Ann Arbor, Michigan, U.S.A. — It was Thursday evening and I should have been worrying about my calculus homework or economics test. But, instead, my mind was racing with questions about whether I was safe at school, a place where I should feel protected.
I faced a decision no one should have to think about: go to school despite threats, or skip classes, but avoid risks.
The combination of new covid-19 variants and the recent school shooting in Oxford, Michigan that left four students dead and several more critically injured has led to more fears than ever over my personal health and safety upon entering my school.
Between college applications, end of semester stress and preparations for graduation, I have enough on my mind. My peers and I shouldn’t have to add uncertainty over our lives every time we head to school.
Placing the cost of inadequate gun control on students’ shoulders instead of on politicians is wrong and harmful.
When voters and politicians fail to act after every horrifying school shooting, they say that the lives and comfort of children are less important than someone’s wish to buy a handgun.
It is the same story repeated over and over. A preventable, tragic school shooting lands on the front page of every newspaper for a week, politicians vow to do better, a protest is organized, and then, within months, it fizzles out until the next death.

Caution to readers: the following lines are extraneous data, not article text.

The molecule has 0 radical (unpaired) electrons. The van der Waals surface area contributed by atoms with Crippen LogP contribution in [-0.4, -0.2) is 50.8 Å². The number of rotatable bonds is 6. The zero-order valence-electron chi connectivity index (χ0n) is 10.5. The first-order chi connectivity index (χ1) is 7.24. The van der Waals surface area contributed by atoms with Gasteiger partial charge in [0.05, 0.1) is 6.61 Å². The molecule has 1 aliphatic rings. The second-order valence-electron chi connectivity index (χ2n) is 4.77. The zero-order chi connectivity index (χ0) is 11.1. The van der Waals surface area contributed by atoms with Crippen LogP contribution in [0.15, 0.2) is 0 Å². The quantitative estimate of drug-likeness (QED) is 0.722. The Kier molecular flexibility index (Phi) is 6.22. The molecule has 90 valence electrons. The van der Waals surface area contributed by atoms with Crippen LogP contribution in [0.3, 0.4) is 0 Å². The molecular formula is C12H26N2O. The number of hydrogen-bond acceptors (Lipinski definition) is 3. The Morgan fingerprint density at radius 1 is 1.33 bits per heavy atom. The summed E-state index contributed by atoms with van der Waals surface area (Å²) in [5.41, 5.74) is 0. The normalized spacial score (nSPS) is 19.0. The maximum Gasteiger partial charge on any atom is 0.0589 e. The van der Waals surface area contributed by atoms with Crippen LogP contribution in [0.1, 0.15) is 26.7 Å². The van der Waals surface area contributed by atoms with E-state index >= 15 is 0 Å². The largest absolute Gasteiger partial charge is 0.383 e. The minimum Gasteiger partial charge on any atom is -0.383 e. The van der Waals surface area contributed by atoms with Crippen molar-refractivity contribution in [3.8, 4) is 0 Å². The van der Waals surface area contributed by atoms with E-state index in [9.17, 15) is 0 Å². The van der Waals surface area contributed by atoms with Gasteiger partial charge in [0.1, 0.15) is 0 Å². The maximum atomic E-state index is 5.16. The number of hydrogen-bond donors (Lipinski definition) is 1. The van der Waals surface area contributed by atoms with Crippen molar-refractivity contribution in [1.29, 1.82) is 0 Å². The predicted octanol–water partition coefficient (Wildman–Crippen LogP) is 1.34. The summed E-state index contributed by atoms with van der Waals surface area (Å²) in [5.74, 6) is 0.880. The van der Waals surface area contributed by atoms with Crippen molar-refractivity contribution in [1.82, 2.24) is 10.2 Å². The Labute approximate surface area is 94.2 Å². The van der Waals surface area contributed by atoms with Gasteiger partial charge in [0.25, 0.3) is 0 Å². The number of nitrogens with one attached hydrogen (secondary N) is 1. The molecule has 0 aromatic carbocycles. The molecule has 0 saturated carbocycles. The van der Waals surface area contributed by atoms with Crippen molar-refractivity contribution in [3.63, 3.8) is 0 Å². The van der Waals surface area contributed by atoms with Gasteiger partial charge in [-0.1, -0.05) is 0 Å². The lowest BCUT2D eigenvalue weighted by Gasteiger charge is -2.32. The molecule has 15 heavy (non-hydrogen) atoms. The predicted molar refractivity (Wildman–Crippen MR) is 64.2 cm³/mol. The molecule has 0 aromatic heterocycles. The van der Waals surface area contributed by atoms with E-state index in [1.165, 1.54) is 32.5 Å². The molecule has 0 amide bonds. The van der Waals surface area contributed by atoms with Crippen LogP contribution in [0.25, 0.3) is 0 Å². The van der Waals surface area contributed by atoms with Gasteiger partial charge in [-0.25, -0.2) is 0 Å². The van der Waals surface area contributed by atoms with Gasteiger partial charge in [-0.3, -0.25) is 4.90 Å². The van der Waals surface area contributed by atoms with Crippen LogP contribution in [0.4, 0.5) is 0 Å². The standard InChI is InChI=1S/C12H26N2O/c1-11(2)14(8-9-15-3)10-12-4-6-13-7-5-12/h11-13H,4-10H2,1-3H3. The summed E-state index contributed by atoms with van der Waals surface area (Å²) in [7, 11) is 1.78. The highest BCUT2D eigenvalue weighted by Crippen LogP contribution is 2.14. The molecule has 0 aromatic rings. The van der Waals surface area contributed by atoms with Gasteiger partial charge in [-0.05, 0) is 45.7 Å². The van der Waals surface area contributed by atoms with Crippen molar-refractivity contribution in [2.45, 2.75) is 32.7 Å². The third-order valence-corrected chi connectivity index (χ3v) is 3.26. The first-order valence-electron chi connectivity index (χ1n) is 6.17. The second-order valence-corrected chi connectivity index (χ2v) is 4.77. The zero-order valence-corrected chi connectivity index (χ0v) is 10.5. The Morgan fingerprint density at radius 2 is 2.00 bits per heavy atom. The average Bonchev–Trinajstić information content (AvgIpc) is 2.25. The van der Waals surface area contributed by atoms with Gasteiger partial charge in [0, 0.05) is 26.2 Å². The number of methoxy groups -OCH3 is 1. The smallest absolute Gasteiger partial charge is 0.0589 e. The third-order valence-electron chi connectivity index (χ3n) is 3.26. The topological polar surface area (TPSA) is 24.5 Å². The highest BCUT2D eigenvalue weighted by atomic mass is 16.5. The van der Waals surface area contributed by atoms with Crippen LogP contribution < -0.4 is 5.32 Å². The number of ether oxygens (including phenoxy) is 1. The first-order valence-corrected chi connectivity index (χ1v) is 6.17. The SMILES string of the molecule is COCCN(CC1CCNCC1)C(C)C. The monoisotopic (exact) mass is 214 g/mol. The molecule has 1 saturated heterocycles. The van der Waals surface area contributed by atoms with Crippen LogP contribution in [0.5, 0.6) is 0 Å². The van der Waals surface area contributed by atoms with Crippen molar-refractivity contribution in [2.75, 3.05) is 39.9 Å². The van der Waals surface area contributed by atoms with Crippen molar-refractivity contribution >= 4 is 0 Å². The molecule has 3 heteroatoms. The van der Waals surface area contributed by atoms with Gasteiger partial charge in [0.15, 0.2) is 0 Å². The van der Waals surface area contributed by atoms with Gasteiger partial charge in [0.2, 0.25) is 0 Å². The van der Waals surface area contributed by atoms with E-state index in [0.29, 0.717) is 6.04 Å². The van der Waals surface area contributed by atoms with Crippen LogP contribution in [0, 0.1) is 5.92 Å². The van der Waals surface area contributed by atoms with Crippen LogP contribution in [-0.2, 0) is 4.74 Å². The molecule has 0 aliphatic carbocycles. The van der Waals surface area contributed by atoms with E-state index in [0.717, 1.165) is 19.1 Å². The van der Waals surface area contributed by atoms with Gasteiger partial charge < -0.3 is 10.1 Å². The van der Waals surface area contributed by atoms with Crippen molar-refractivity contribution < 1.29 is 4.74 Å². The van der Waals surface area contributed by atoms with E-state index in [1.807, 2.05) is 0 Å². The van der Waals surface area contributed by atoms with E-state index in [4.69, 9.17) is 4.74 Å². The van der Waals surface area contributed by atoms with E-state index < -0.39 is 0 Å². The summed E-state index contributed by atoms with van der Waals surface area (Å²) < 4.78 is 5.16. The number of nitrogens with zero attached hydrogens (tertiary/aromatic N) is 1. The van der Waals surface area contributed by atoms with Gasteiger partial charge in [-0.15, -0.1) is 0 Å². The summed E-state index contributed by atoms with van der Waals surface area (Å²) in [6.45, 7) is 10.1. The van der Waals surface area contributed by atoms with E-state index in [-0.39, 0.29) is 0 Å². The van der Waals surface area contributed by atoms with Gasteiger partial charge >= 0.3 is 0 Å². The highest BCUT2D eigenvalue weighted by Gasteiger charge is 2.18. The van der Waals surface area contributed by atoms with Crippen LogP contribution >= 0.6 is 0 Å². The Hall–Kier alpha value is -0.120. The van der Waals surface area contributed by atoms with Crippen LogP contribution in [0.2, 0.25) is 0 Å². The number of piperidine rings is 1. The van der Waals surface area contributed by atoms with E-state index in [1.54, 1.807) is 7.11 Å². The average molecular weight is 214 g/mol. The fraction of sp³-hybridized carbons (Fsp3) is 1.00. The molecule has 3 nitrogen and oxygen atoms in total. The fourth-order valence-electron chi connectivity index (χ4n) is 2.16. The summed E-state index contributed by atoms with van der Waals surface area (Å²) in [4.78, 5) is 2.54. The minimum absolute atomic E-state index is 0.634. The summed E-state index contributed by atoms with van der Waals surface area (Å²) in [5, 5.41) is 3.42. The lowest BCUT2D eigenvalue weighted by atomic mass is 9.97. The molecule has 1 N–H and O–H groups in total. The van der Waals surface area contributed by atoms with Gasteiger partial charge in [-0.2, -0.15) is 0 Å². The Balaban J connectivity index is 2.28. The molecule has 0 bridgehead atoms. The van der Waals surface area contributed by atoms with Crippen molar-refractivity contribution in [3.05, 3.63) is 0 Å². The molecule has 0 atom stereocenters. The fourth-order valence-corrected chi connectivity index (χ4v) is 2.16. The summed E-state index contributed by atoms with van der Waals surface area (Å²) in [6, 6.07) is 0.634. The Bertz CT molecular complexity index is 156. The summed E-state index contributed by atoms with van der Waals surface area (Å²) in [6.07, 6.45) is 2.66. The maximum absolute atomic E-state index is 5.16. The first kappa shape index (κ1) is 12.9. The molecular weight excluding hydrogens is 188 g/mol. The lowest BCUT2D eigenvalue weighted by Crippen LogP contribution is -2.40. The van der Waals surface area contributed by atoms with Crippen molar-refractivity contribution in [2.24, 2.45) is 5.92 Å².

Immediate response is not enough. We need student safety and gun control to be a priority even without a current threat or topical story. It must be made clear by voters and decision-makers that the desire to keep children alive is not something that goes on the back burner until a public statement needs to be made.
The paths to progress are difficult and filled with roadblocks and angry pro-gun corporation interference – there is a reason past movements have died out.
But there are some things we should put more effort and thought into. Electing politicians who make gun control a priority action and not just a stump speech, amplifying youth voices in the media to talk about the anxiety that comes with gun threats, and drawing the line between personal liberties and endangerment of others are just a few.
Oxford can break free of history to become more than just a reminder, but we have to put energy and resources into long-term projects for that to happen. Although the exact key to success is uncertain, one thing is clear — the right side of this fight is with the students.
Lucy Tobier is a Senior Reporter with Youth Journalism International.